A few hearty squawks and a brisk bit of exercise—what better way to start the day? (Picture book. 5-7)


Unlike her snoozing friend Mouse, Beatrix is a morning person…er, parrot, who rises both in full voice and fully ready to torment the household cat.

Beatrix knows she’s supposed to be quiet, but she loves everyone and sometimes just can’t keep it in. Poor Mouse—the slumbering rodent is blasted awake by the parrot’s hearty “GOOD MORNING, MOUSE!” and then must grab a fork and spring to the rescue when the feathered fiend proves a touch too slow making an escape after waking Kitty (a fat and wonderfully disgruntled-looking Siamese) with a doggy “Rrrruuff!” Nor is the morning rumpus over as, following a furniture-upsetting skitter through the house with Gracie the beagle, the pernicious parrot needs rescue again after falling into the goldfish bowl! Beatrix’s irrepressible character stands out as brightly as her green and gold plumage in the loosely drawn illustrations, which Judge has otherwise toned down with washes of pale color and sometimes indistinct background details. Mouse’s enraged response to Beatrix’s chipper “What should we play next?” results in an apology, a (brief) return to peace and quiet, and an affectionate closing nuzzle. Young children who share Beatrix’s morning hyperactivity, or even just her flexible relationship with the idea of an “indoor voice,” will certainly relate…as will, without doubt, their parents.

A few hearty squawks and a brisk bit of exercise—what better way to start the day? (Picture book. 5-7)

Pub Date: May 5, 2015

ISBN: 978-1-4814-0369-6

Page Count: 40

Publisher: Atheneum

Review Posted Online: March 3, 2015

Kirkus Reviews Issue: March 15, 2015

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Hee haw.

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The print version of a knee-slapping cumulative ditty.

In the song, Smith meets a donkey on the road. It is three-legged, and so a “wonky donkey” that, on further examination, has but one eye and so is a “winky wonky donkey” with a taste for country music and therefore a “honky-tonky winky wonky donkey,” and so on to a final characterization as a “spunky hanky-panky cranky stinky-dinky lanky honky-tonky winky wonky donkey.” A free musical recording (of this version, anyway—the author’s website hints at an adults-only version of the song) is available from the publisher and elsewhere online. Even though the book has no included soundtrack, the sly, high-spirited, eye patch–sporting donkey that grins, winks, farts, and clumps its way through the song on a prosthetic metal hoof in Cowley’s informal watercolors supplies comical visual flourishes for the silly wordplay. Look for ready guffaws from young audiences, whether read or sung, though those attuned to disability stereotypes may find themselves wincing instead or as well.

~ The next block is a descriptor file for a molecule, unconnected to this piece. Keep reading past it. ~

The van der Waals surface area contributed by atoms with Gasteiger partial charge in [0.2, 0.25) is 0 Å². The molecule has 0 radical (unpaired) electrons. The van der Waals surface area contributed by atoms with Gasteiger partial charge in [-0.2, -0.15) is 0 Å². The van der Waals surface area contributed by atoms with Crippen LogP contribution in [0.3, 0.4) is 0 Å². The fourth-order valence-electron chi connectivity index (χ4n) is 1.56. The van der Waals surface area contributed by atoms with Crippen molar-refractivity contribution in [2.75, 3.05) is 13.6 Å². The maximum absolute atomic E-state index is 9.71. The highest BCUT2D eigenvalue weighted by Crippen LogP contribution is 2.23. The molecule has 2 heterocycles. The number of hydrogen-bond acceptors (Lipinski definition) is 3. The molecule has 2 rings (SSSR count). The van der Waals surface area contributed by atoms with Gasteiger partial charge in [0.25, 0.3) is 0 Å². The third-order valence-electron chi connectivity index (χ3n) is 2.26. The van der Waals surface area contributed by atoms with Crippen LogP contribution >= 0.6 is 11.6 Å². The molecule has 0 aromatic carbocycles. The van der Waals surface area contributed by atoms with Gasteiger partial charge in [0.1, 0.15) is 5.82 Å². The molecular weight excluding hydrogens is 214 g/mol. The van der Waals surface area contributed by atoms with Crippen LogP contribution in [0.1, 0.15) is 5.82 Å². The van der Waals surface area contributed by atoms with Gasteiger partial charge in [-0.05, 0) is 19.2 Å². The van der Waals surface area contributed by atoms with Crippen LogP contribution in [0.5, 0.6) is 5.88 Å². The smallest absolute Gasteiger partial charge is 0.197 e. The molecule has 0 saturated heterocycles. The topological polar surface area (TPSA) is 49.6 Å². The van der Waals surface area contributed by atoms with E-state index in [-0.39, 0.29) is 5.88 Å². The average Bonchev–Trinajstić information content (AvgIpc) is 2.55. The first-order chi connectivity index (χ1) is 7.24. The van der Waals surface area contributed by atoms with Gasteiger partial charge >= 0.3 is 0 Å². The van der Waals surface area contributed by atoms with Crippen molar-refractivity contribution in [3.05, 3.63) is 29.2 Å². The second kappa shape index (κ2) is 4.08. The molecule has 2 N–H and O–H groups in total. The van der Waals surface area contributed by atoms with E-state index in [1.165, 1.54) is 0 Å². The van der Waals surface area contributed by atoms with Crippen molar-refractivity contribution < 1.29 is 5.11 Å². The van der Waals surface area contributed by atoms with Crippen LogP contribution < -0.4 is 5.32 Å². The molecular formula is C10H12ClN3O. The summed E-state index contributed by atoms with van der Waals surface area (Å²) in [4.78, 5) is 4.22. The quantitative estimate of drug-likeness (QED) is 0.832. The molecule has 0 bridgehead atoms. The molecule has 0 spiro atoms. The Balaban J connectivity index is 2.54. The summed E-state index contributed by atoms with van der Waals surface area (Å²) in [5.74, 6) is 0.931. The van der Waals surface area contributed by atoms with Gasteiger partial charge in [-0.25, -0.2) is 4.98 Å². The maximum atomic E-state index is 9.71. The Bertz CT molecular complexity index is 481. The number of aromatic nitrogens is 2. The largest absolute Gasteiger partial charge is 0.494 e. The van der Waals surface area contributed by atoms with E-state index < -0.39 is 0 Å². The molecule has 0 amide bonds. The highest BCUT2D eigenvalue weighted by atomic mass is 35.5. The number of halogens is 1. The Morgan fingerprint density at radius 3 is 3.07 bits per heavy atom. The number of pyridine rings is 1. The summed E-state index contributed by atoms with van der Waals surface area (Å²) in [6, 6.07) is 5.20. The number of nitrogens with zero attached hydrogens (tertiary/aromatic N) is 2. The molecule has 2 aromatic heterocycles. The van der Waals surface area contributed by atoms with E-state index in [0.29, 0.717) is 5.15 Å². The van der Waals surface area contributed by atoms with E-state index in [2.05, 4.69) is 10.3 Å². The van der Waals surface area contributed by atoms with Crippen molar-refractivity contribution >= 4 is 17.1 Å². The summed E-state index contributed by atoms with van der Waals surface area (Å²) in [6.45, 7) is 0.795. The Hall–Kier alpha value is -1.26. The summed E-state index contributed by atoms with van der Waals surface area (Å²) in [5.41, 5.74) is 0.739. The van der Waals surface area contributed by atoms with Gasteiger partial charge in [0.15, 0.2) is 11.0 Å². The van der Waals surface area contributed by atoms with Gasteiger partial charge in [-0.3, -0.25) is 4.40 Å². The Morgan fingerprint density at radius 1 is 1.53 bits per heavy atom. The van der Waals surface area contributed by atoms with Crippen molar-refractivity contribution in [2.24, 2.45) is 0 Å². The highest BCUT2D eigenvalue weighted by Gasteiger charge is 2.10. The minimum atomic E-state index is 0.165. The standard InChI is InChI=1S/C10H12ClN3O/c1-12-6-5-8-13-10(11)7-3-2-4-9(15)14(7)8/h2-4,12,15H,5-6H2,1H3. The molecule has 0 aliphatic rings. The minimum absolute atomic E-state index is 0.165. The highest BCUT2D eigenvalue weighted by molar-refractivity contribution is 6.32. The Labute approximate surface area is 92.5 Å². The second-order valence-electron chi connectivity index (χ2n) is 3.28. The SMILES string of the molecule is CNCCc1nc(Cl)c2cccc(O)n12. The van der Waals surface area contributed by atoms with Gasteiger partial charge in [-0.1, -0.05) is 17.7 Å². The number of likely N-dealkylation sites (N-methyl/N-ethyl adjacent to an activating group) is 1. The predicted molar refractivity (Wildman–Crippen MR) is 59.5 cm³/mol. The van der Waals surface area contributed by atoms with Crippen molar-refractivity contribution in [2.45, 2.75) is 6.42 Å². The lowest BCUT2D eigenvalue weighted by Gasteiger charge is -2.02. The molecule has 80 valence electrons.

Hee haw. (Picture book. 5-7)

Pub Date: May 1, 2010

ISBN: 978-0-545-26124-1

Page Count: 26

Publisher: Scholastic

Review Posted Online: Dec. 29, 2018

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Energetic and earnest but not groundbreaking.


Unlikely friends Bear and Rabbit face fears together.

The anthropomorphic creatures set out on an adventure. Graphic-based illustrations give the book a Pixar movie feel, with a variety of page layouts that keep the story moving. Large blocks of black text are heavy on dialogue patterns as timid Bear and bold Rabbit encounter obstacles. Bear fears every one of them, from the stream to the mountain. He’ll do anything to avoid the objects of terror: taking a bus, a train, and even a helicopter. As Rabbit asks Bear if he’s frightened, Bear repeatedly responds, “I’m not scared, you’re scared!” and children will delight in the call-and-response opportunities. Adults may tire of the refrain, but attempts to keep everyone entertained are evident in asides about Bear's inability to brush food from his teeth (he’s too afraid to look at himself in the mirror) and Rabbit's superstrong ears (which do come in handy later). When Rabbit finds herself in danger after Bear defects on the adventure, Bear retraces the trip. Along the way, he notes that the stream wasn't as deep, nor the mountain as high, as he thought when he was scared. While picture-book shelves may not be screaming for another comedically sweet bear story, especially one that treads such familiar territory, many readers will appreciate this tale of overcoming fears. (This book was reviewed digitally.)

Energetic and earnest but not groundbreaking. (Picture book. 5-7)

Pub Date: March 15, 2022

ISBN: 978-0-593-35237-3

Page Count: 40

Publisher: Flamingo Books

Review Posted Online: March 29, 2022

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